With billions of people using smartphones and the exponential growth of smartphone apps, it is prohibitive for app marketplaces, such as Google App Store, to thoroughly verify if an app is legitimate or malicious. As a result, mobile users are left to decide for themselves whether an app is safe to use. Even worse, recent studies have shown that over 70% of apps in markets request to collect data irrelevant to the main functions of the apps, which could cause leaking of private information or inefficient use of mobile resources. It is worth mentioning that since resource management mechanism of mobile devices is different from PC machines, existing security solutions in PC malware area are not quite compatible with mobile devices. Therefore, academic researchers and commercial anti-malware companies have proposed many security mechanisms to address the security issues of the Android devices. Considering the mechanisms and techniques which are different in nature and used in proposed works, they can be classified into different categories. In this survey, we discuss the existing Android security threats and existing security enforcements solutions between 2010 − 2015 and try to classify works and review their functionalities. We review a few works of each class. The survey also reviews the strength and weak points of the solutions.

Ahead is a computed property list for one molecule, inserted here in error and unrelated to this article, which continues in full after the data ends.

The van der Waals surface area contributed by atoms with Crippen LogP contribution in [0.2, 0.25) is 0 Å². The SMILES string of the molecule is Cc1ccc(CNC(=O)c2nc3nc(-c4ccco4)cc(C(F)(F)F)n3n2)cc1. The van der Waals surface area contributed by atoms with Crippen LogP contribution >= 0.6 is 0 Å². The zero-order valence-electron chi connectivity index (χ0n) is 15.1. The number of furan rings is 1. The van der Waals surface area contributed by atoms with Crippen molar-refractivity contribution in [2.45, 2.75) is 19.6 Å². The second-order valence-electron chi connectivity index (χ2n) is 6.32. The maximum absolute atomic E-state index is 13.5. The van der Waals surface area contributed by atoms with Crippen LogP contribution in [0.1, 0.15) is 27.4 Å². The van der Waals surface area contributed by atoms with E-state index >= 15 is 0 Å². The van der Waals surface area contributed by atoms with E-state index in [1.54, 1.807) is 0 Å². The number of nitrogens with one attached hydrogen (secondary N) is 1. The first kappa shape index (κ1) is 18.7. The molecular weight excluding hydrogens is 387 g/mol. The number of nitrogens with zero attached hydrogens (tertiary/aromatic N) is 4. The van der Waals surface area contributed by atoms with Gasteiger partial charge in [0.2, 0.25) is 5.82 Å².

RecDroid is an Android smartphone permission control framework which provides fine-grained permission control regarding smartphone resources and recommends the permission control decisions from savvy users to inexperienced (novice) users. However, malicious users, such as dummy users created by malicious app owners, may attempt to provide untruthful responses in order to mislead the recommendation system. Although a sybil detection function can be used to detect and remove some dummy users, undetected dummy users may still be able to mislead RecDroid framework. Therefore, it is not sufficient to depend on sybil detection techniques. In this work, we investigate this problem from a game-theoretical perspective to analyze the interaction between users and RecDroid system using a static Bayesian game-theoretical formulation. In the game, both players choose the best response strategy to minimize their loss in the interactions. We analyze the game model and find both pure strategy Nash equilibrium and mixed strategy Nash equilibrium under different scenarios. Finally, we discuss the impact from several parameters of the designed game on the outcomes, and analyzed the strategy on how to disincentivize attackers through corresponding game design.